BFI London Film Festival: Burning

Directed by Lee Chang-dong
Starring Yoo Ah-in, Jeon Jong-seo and Steven Yeun
Screening at LFF October 19th and 20th 2018

by Richard Hamer

From master director Lee Chang-dong, Burning is a richly layered, beguiling relationship drama-cum-thriller that defies easy explanation, and inspires complicated feelings.

Things begin pleasantly enough. Unemployed writer Jongsu (Yoo Ah-in) is trawling downtown Seoul when he bumps into his childhood friend Haemi (Jeon Jong-seo). There’s an obvious attraction, but the possibility of romance is cut-short by her imminent trip to Africa. While she’s gone, Jongsu spends his days feeding her (unseen, potentially non-existent) cat, or hanging out in the dilapidated farmhouse he’s inherited from his soon to be incarcerated father.

Haemi eventually returns, but not alone: On the trip she met Ben (Steven Yuen), a wealthy, confident young man whom – on the surface at least – Jongsu cannot compete with. As they embark on a supremely awkward three-way friendship, Jongsu’s jealousy slowly builds.

From such straightforward roots, Burning morphs into an increasingly esoteric thriller based around the emptiness and rage of young men, and the class divides that pit them against each other. It’s a slow-burner (ha ha), concerned less with what misdeeds Ben and Jongsu may have committed, and more with toying with the very notion that we can ‘know’ anything about anyone. Burning is an intentionally frustrating unpacking of thriller tropes, daring us to form a narrative from the vaguest of clues, and the most unreliable of memories. This could be a story of arson – even murder – but just like Haemi’s cat, we are left to infer their existence from secondary sources.

All the while, director Lee and cinematographer Hong Kyung-Po let us (and their characters) lose themselves in gorgeous sunsets, the grand sweep of beautiful countryside, and the play of birds in the night sky. Burning is just gorgeous to look at, it’s mood reflective, the slow build of tension ever-shifting, just under the surface.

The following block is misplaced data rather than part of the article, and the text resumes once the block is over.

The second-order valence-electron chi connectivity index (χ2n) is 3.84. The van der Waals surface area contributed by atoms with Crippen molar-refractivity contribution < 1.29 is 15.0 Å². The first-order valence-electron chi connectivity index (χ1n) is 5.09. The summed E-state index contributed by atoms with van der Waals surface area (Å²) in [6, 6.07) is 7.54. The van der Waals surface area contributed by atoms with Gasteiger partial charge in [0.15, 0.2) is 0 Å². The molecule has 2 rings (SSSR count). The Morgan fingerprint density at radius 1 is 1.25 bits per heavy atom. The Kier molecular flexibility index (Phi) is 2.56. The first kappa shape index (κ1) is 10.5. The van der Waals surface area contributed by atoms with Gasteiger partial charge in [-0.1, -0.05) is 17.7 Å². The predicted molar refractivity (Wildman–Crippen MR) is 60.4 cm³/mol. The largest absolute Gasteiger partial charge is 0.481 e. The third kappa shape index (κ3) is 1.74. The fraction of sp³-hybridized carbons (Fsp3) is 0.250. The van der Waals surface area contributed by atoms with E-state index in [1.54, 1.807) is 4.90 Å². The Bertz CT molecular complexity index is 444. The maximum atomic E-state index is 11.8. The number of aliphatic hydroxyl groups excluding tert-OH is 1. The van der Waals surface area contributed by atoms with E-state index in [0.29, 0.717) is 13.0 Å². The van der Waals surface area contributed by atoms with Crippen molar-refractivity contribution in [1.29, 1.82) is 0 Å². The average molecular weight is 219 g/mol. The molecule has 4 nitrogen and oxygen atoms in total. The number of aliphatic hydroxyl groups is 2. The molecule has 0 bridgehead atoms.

But if there is one major criticism here, it’s that Lee overplays his hand in this regard, struggling to maintain the tension, and the ambiguity, over its protracted hundred and forty-eight minute running time. When not just the answers, but the questions themselves are as amorphous as shapes in fog, it can be difficult to maintain interest. In short, Burning can get a little boring.

But boredom is a transient emotion, not to be trusted, and for all its imperfections this is a movie that will stay with you long after far more ‘exciting’ thrillers have been forgotten. It’s difficult to let go: There may be no real answers to the questions Burning poses, but you keep on looking all the same. As film fans do, as humans do, hoping to take meaningless tragedy and ambiguous signs, and turn them into a story that sets the world straight.


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